Re sharpening pencils - the Boston Journal's Army Correspondent Charles Carleton Coffin was repeatedly described using a pencil and a leather covered notebook in the field as he followed the army. Doing the same, I have found that the penknife is a good solution since it is a handier size than the pocket knife I also carry - I can keep the penknife in a waistcoat pocket and pull it out more quickly and easily. I also don't have to think about what I last used the pocket knife for or what I may use it for next.

Robert A. Mosher

vmescher
09-26-2006, 12:56 PM
Personally, I think an excellent subject for an article would be a description of the various tools and devices available and used for writing in our period. Pens, handles, erasers, blotters, wafers, the ubiquitous "red tape", etc. All defined and given illustrative examples might be just the ticket for the blooming writer.



I did an comprehensive article on pencils, erasers, and sharpeners that appeared in the August/September 2002 issue of the _Citizens' Companion_ . Maybe at some time I'll expand on the original article and put it up on our web page. I would like to include the various paper sizes also. Stationery supplies and handwriting of the period are interesting subjects.

Rob
09-26-2006, 12:59 PM
Mike,

I think that your observation on the "ink erasers" is dead-on. These are constantly being offered for sale on ebay as "CW scalpels" and CW bleeders" and other falderal. Now, in fairness, some surgeons DID use the ink eraser as a lancer or small scalpel. They did so because in many cases, they were required to purchase and/or provide their own instruments, especially in medical school. The Ink eraser was much cheaper than a scalpel, and made a handy tool when given a good edge.

However, it was still made to be an eraser, and was a darned common item, so common that it's often not even mentioned much, or when it is, is misidentified by current readers who mistake it for the rubber variety.

Personally, I think an excellent subject for an article would be a description of the various tools and devices available and used for writing in our period. Pens, handles, erasers, blotters, wafers, the ubiquitous "red tape", etc. All defined and given illustrative examples might be just the ticket for the blooming writer.

Respects,

Tim, and all,

I own a handful of these ink erasers. Some of them still have their sheaths, which are made of pressed paper, much like some of the eyeglass cases of the time. I can personally vouch for the fact that these are quite sharp enough to do surgery with, having inadvertently performed some "surgery" on my hand with them.

For a good description of writers' tools, see Schnapps' School of the Clerk. With his kind permission, I can send you (or anyone else who might be interested) a copy, if you'll drop me a line with your e-mail address. (Large file - 1.3 MB)

I've also got several photos of inkwells and ink erasers I can share, if anyone is interested.

Pvt Schnapps
09-26-2006, 03:15 PM
Tim, and all,

I own a handful of these ink erasers. Some of them still have their sheaths, which are made of pressed paper, much like some of the eyeglass cases of the time. I can personally vouch for the fact that these are quite sharp enough to do surgery with, having inadvertently performed some "surgery" on my hand with them.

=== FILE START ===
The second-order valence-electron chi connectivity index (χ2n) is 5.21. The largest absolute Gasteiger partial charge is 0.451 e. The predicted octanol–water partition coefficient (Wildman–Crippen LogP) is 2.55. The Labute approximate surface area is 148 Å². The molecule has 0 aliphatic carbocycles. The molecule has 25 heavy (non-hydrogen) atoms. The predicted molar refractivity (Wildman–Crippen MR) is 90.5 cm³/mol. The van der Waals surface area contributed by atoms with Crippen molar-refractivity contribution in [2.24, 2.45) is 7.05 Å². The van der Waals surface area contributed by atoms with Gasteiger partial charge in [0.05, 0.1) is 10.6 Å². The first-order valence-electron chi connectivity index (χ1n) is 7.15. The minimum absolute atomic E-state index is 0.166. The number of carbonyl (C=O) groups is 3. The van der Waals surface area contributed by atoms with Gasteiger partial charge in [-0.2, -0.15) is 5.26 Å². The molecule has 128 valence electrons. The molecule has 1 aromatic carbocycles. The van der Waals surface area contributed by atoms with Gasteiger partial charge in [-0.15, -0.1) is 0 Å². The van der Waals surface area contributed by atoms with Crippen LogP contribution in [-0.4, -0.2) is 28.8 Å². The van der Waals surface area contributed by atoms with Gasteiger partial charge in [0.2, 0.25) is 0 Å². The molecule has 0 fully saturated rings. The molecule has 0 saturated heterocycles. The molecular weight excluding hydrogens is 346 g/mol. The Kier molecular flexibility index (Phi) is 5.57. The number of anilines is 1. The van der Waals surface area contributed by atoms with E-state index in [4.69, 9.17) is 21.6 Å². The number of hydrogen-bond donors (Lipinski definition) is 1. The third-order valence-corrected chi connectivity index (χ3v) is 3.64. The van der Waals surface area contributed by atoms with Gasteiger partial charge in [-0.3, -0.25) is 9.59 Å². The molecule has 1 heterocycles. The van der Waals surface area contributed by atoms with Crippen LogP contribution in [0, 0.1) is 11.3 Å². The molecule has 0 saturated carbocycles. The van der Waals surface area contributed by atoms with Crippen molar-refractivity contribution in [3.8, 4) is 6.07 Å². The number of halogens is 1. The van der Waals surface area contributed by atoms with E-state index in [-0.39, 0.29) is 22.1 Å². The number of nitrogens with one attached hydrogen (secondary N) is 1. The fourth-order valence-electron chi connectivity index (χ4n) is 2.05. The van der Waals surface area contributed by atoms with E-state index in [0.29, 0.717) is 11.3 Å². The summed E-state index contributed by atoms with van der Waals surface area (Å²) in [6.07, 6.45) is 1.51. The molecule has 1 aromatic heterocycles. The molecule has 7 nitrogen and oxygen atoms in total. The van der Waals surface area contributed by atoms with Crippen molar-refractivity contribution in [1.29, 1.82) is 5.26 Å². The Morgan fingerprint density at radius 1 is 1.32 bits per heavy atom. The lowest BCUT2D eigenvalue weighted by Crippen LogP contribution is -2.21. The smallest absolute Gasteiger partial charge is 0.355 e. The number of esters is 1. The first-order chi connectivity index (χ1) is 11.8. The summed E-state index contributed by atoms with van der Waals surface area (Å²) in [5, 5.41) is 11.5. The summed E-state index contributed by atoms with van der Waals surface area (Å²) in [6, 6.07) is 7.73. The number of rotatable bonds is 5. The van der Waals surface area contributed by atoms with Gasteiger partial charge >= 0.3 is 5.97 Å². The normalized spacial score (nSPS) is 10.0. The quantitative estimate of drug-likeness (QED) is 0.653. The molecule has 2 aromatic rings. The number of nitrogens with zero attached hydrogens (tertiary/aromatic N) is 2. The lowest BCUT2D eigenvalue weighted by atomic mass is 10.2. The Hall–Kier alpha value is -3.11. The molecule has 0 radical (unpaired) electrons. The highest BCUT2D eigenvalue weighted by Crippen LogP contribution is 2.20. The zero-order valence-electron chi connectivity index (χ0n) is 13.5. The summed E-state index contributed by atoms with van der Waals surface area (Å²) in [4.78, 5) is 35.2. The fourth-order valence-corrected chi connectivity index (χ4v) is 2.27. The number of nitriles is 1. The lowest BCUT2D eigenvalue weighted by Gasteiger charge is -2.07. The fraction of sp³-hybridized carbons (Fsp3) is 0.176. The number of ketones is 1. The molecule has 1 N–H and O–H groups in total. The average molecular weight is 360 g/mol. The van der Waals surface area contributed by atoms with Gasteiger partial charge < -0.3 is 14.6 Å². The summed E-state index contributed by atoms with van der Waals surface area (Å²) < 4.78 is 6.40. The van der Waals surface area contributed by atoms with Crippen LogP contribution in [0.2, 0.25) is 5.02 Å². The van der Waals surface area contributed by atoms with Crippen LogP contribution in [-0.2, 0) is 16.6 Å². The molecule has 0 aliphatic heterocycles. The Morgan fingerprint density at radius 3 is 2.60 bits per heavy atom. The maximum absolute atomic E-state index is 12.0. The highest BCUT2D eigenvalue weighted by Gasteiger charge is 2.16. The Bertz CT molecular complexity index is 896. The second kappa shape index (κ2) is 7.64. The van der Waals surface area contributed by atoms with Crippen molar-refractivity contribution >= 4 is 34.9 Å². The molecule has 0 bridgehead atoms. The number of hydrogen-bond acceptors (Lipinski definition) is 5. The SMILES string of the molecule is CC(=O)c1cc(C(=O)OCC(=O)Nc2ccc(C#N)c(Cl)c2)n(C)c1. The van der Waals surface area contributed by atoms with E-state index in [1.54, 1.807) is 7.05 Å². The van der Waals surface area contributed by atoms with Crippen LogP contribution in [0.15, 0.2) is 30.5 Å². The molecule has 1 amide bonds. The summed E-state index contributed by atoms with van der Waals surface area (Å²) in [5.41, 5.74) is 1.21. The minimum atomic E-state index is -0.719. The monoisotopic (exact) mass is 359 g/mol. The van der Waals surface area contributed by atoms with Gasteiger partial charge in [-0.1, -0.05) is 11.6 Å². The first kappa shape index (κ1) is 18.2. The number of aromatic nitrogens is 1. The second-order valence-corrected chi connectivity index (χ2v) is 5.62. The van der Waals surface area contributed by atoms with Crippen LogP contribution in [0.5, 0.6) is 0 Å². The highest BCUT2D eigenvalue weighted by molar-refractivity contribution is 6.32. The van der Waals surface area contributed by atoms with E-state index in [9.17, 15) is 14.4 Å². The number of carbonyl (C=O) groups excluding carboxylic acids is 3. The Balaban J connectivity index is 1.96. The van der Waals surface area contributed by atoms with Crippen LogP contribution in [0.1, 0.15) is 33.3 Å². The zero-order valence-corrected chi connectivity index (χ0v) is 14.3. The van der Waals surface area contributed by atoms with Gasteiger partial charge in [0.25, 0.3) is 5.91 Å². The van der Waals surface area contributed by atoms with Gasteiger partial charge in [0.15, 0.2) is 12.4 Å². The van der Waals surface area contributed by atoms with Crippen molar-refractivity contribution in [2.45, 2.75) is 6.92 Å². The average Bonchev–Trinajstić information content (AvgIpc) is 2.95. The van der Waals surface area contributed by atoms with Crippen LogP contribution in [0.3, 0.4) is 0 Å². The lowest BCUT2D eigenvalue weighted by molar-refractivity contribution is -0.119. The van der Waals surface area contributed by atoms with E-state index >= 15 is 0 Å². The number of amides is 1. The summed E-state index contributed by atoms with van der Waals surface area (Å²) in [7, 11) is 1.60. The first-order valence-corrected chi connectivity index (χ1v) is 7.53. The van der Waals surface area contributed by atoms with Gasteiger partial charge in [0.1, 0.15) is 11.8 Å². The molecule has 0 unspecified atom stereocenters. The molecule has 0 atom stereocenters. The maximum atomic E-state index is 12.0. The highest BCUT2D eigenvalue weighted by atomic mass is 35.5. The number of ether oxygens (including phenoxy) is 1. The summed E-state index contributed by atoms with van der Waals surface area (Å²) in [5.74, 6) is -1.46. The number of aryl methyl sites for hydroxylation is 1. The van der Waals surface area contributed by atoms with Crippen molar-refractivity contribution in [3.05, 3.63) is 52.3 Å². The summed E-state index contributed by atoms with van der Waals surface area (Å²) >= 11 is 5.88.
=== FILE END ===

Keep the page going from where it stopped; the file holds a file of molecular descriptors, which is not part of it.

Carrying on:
For a good description of writers' tools, see Schnapps' School of the Clerk. With his kind permission, I can send you (or anyone else who might be interested) a copy, if you'll drop me a line with your e-mail address. (Large file - 1.3 MB)

I've also got several photos of inkwells and ink erasers I can share, if anyone is interested.

I'm having a weird sense of deja vu here, thinking I'd already responded to this. Anyway, here's the thread on the AC Forum with the "School":
http://www.authentic-campaigner.com/forum/showthread.php?t=6461, and Rob you certainly have my permission to send it. It needs (and will eventually get) another rewrite, as well as to be broken down into smaller, more digestible chunks, but between Chapter VIII and Appendix 4, it's got most of what I know about material culture.

A friend of mine recently lent me a 1943 WD book on Company Administration, which included suggested supplies for the company desk. Interestingly enough, there were no penknives or pencil sharpeners but there was still a steel eraser. There were basically the same as the "ink knife" variety used nearly a century before, and would certainly do the job.

Greg Renault
10-04-2006, 03:07 PM
Attached is a pic of some steel erasers, with the cases that Rob mentioned. I also have several of these, and regularly use them when in the field. In my opinion, every reenacting clerk should have one; after all, if you write with pen and ink, you need an eraser.

Note these steel erasers have a rounded top and flat bottom to the blade. This is the most common design I come across. The rounded portions of the top and bottom portion of the blade erase quite well, but the flat, bottom portion of the blade does not, because it cannot bear on the paper. Notice that it is rather knifelike; I find that it works well to either slice paper, or sharpen pencils. I cannot imagine what else that portion of a sharp clerical tool would be used for.

Greg Renault